This series consists of talks in the area of Quantum Matter.
QFTs in 2+1 dimensions are powerful systems to understand the emergence of mass-gap and particle spectrum in QCD-like theories that describe our 3+1 dimensional world. Recently, these 2+1 dimensional systems have attracted even more attention due to conjectured dualities between seemingly very different theories and due to their applications to condensed matter systems. In this talk, I will describe our numerical investigations of the infrared behaviors of 2+1 dimensional U(1) and SU(N) gauge theories coupled to many favors of massless fermions using lattice regularization.
A tremendous amount of recent attention has focused on characterizing the dynamical properties of periodically driven many-body systems. Here, we use a novel numerical tool termed ‘density matrix truncation’ (DMT) to investigate the long-time dynamics of large-scale Floquet systems. By implementing a spatially inhomogeneous drive to a 1D quantum chain, we demonstrate that an interplay between Floquet heating and diffusive transport is crucial to understanding the system’s dynamics.
Many free-fermion topological phases can be diagnosed by analyzing a suitable collection of symmetry data. While the Fu-Kane parity criterion for topological insulators is an early example, the systematic generalization to cover all possible crystalline symmetries and their associated topological phases has only recently been achieved.
Thanks to the Lanczos algorithm, the Hamiltonian dynamics of any operator can be written as a hopping problem on a semi-infinite one-dimensional chain. Our hypothesis states that the hopping strength grows linearly down the chain, with a universal growth rate $\alpha$ that is an intrinsic property of the system. This leads to an exponential motion of the operator down the chain, capturing the irreversible process of simple operators inevitably evolving into complex ones. This exponential growth exists for generic quantum systems, even away from large-$N$ or semiclassical limits.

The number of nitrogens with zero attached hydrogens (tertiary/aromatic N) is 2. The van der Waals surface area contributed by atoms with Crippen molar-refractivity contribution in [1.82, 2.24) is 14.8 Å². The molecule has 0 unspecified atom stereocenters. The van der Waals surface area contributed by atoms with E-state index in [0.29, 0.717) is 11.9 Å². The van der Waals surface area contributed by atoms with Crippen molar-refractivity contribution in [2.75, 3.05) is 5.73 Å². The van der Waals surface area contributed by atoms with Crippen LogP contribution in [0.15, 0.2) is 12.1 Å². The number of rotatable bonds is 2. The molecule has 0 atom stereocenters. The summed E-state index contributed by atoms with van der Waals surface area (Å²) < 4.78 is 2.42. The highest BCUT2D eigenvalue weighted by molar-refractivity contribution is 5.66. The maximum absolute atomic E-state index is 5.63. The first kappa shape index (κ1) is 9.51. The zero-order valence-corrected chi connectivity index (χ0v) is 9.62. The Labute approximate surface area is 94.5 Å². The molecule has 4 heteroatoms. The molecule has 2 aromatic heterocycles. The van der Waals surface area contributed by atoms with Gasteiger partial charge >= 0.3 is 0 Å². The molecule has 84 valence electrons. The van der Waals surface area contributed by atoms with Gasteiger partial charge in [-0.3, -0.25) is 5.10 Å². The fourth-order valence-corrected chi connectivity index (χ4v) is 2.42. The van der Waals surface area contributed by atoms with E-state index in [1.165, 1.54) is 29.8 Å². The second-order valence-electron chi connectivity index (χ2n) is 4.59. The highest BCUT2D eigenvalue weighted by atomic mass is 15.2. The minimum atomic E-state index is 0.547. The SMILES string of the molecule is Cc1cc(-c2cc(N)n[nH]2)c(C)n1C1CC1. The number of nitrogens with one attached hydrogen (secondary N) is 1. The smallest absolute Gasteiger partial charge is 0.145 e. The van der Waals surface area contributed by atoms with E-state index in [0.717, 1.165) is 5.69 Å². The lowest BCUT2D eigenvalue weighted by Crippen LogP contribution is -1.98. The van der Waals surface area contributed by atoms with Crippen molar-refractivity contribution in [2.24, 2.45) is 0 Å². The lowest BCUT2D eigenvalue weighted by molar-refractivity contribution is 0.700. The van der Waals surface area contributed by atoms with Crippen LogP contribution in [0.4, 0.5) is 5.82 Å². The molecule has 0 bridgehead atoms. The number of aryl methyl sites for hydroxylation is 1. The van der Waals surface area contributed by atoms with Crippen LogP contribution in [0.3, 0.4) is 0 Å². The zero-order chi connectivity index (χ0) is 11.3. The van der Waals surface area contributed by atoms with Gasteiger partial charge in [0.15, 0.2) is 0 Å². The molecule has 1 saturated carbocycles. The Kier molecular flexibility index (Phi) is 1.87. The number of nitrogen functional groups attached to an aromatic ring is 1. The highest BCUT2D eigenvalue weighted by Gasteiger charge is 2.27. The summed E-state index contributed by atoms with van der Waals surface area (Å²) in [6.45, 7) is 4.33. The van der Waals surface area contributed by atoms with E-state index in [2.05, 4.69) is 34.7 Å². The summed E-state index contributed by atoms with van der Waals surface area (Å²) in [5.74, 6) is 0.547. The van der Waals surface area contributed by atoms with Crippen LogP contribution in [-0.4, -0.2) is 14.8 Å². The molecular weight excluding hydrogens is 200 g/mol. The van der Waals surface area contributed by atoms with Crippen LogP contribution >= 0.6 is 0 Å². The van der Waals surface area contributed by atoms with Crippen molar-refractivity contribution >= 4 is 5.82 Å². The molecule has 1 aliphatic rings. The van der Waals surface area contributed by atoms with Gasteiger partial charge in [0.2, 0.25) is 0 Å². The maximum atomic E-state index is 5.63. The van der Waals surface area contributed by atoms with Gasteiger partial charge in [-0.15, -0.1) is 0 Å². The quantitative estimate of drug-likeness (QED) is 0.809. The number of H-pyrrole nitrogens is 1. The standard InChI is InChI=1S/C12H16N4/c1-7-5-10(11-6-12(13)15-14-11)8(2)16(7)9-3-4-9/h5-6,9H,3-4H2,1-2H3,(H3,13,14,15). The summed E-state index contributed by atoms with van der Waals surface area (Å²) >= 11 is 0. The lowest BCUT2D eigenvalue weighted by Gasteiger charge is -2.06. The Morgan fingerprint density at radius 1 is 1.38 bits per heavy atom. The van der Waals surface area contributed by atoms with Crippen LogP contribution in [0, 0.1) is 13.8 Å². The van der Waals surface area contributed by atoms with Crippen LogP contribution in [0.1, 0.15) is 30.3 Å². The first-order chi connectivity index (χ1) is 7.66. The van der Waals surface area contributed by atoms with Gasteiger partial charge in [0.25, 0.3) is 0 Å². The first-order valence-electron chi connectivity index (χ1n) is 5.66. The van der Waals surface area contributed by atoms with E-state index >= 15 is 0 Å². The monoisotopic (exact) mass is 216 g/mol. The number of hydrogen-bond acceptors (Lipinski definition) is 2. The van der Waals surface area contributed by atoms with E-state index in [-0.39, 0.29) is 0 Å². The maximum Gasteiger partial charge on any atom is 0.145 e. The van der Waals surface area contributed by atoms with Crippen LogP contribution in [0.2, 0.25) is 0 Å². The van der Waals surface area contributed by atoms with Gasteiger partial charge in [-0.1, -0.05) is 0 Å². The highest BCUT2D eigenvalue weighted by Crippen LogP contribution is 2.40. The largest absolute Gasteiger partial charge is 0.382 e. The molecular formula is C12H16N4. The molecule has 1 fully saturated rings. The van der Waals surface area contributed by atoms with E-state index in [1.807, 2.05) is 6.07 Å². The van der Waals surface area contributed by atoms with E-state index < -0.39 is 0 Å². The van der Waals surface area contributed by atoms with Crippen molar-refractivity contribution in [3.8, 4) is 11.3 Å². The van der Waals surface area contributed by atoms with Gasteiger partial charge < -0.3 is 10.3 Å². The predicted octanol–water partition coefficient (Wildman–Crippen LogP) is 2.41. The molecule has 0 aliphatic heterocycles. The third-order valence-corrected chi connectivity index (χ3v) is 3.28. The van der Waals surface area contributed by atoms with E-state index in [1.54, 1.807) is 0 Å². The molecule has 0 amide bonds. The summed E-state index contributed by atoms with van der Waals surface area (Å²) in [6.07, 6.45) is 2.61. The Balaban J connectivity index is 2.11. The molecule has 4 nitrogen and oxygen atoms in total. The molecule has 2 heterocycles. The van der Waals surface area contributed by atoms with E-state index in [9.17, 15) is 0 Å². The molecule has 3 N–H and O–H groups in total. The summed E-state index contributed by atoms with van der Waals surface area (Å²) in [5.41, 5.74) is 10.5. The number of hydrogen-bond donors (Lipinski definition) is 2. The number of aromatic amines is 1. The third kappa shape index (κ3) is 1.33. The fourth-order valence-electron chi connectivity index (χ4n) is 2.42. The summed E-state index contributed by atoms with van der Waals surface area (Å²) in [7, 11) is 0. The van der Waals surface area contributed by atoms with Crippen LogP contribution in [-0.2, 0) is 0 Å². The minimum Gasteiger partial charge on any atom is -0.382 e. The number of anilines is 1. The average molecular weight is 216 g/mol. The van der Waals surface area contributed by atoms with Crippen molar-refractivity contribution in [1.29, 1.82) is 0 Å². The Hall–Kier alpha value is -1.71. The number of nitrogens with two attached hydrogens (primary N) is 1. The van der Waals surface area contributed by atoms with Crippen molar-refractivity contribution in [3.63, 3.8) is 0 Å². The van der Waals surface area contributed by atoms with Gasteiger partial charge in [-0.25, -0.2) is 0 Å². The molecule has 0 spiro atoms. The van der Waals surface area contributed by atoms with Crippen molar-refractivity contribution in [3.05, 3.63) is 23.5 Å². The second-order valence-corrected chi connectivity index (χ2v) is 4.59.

The discrete time-translation symmetry of a periodically-driven (Floquet) system allows for the existence of novel, nonequilibrium interacting phases of matter. A well-known example is the discrete time crystal, a phase characterized by the spontaneous breaking of this time-translation symmetry.
Adding the global U(1) symmetry to the SYK model is a simple and fun exercise. I would like to explain how to obtain the charge and zero temperature entropy formulas solely from the IR parameters of the model. In particular, I will mention a free fermion interpretation of the zero temperature entropy. Work in progress with Kitaev, Sachdev, and Tarnopolsky.
We will review the bosonization approach to Fermi liquids in dimensions above one. We will use this to study a sharp change in the neutral excitation spectrum of fermi liquids that occurs beyond a critical interaction strength whereby an unconventional collective mode exits the particle-hole continuum. This mode is a collective shear wave that features purely transverse current oscillations, in analogy to the transverse sound of crystals. Because it is hard to “see" due to its transversal nature, the shear sound might be already “hiding`' in several metals.
Entanglement entropy in topologically ordered matter phases has been computed extensively using various methods. In this talk, we study the entanglement entropy of 2D topological phases from the perspective of quasiparticle fluctuations. In this picture, the entanglement spectrum of a topologically ordered system encodes the quasiparticle fluctuations of the system, and the entanglement entropy measures the maximal quasiparticle fluctuations on the entanglement boundary.